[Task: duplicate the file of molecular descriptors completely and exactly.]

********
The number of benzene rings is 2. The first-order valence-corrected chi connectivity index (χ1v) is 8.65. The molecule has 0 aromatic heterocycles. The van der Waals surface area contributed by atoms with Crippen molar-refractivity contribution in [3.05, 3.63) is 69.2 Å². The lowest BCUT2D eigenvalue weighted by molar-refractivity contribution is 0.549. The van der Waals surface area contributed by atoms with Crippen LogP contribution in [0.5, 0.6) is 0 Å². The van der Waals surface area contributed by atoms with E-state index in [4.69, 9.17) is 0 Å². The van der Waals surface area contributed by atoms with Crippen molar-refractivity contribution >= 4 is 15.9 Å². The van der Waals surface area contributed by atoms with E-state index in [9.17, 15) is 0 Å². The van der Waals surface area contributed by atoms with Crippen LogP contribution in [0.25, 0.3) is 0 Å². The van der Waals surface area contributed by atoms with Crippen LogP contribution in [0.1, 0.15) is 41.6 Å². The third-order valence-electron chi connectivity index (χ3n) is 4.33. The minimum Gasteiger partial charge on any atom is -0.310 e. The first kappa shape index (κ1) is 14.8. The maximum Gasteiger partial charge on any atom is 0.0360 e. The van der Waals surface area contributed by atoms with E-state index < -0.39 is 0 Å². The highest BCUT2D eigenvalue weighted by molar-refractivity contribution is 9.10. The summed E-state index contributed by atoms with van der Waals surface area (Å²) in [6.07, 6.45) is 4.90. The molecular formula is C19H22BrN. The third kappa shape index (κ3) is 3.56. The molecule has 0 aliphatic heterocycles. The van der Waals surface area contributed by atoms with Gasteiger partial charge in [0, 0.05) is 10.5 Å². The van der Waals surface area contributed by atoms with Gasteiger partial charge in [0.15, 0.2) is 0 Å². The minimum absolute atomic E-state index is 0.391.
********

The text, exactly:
The number of benzene rings is 2. The first-order valence-corrected chi connectivity index (χ1v) is 8.65. The molecule has 0 aromatic heterocycles. The van der Waals surface area contributed by atoms with Crippen molar-refractivity contribution in [3.05, 3.63) is 69.2 Å². The lowest BCUT2D eigenvalue weighted by molar-refractivity contribution is 0.549. The van der Waals surface area contributed by atoms with Crippen LogP contribution in [0.5, 0.6) is 0 Å². The van der Waals surface area contributed by atoms with E-state index in [4.69, 9.17) is 0 Å². The van der Waals surface area contributed by atoms with Crippen molar-refractivity contribution >= 4 is 15.9 Å². The van der Waals surface area contributed by atoms with E-state index in [9.17, 15) is 0 Å². The van der Waals surface area contributed by atoms with Crippen LogP contribution in [0.25, 0.3) is 0 Å². The van der Waals surface area contributed by atoms with Crippen LogP contribution in [0.1, 0.15) is 41.6 Å². The third-order valence-electron chi connectivity index (χ3n) is 4.33. The minimum Gasteiger partial charge on any atom is -0.310 e. The first kappa shape index (κ1) is 14.8. The maximum Gasteiger partial charge on any atom is 0.0360 e. The van der Waals surface area contributed by atoms with E-state index < -0.39 is 0 Å². The highest BCUT2D eigenvalue weighted by molar-refractivity contribution is 9.10. The summed E-state index contributed by atoms with van der Waals surface area (Å²) in [6.07, 6.45) is 4.90. The molecular formula is C19H22BrN. The third kappa shape index (κ3) is 3.56. The molecule has 0 aliphatic heterocycles. The van der Waals surface area contributed by atoms with Gasteiger partial charge in [0, 0.05) is 10.5 Å². The van der Waals surface area contributed by atoms with Gasteiger partial charge in [0.15, 0.2) is 0 Å². The minimum absolute atomic E-state index is 0.391.